Review: Abacus, the unlikely scapegoats of the global financial crisis

Names like Lehman Brothers, JPMorgan Chase and Bank of America are synonymous with the 2008 global financial crisis.

But you've probably never heard of the Abacus Federal Savings Bank, which was - astoundingly - the only one in the United States to face criminal fraud charges in the wake of the collapse.

The surprisingly captivating documentary Abacus: Small Enough to Jail explains what unfolded when investigators came knocking on the door of the tiny, family-run bank based in New York's Chinatown.

One rogue employee led them there; what followed was a months-long criminal trial which consumed the lives of the Sung family - dad Thomas, mum Hwei Lin and their daughters, two of whom are involved in running Abacus.

Acclaimed documentary maker Steve James directs, and it initially feels like he is on a hiding to nothing, trying to make a film about court, finance, banks and government prosecutors. There seems to be no good guy, nobody to root for.

But by exploring the vibrant community which motivated Thomas Sung to found the bank, the story takes on another dimension. It's not just about the money-go-round. Abacus serves a thriving immigrant population - but it's one with a history of being marginalised and turned into an easy target.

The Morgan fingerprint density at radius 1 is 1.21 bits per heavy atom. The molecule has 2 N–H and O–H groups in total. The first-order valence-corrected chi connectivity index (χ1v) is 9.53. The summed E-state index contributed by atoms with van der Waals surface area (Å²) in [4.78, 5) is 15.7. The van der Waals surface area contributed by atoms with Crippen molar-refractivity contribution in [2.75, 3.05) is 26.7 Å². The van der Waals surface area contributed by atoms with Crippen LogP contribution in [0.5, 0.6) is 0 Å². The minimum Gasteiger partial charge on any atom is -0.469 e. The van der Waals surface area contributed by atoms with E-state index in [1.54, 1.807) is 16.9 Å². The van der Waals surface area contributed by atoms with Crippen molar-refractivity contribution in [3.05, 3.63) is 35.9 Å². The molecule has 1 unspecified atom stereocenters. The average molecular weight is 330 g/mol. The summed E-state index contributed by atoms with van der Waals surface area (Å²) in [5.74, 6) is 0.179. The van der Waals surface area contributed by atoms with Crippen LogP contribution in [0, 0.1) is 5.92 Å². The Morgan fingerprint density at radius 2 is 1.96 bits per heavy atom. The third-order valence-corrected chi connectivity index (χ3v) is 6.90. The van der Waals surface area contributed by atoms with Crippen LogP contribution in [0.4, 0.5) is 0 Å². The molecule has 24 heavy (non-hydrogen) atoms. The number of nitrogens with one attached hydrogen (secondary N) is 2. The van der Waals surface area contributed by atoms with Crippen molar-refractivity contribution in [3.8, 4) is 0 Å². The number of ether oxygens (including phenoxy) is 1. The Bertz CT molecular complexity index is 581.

Why did the big banks get away with paying fines to make their wrongdoing go away, while defendants from Abacus - with its comparatively tiny percentage of loan default rates - got paraded before the cameras like a "Stalinist-looking chain gang", as one journalist put it?

The film clearly sympathises with Abacus, but neither side gets off lightly. Claims and counterclaims are made and answered in frank interviews with people from both sides of the case - and even a couple of jurors.

There's a little bit of jargon to wade through but this is overall a pleasantly engaging watch.

Four stars.

* Abacus: Small Enough to Jail is playing at the 2017 New Zealand International Film Festival.


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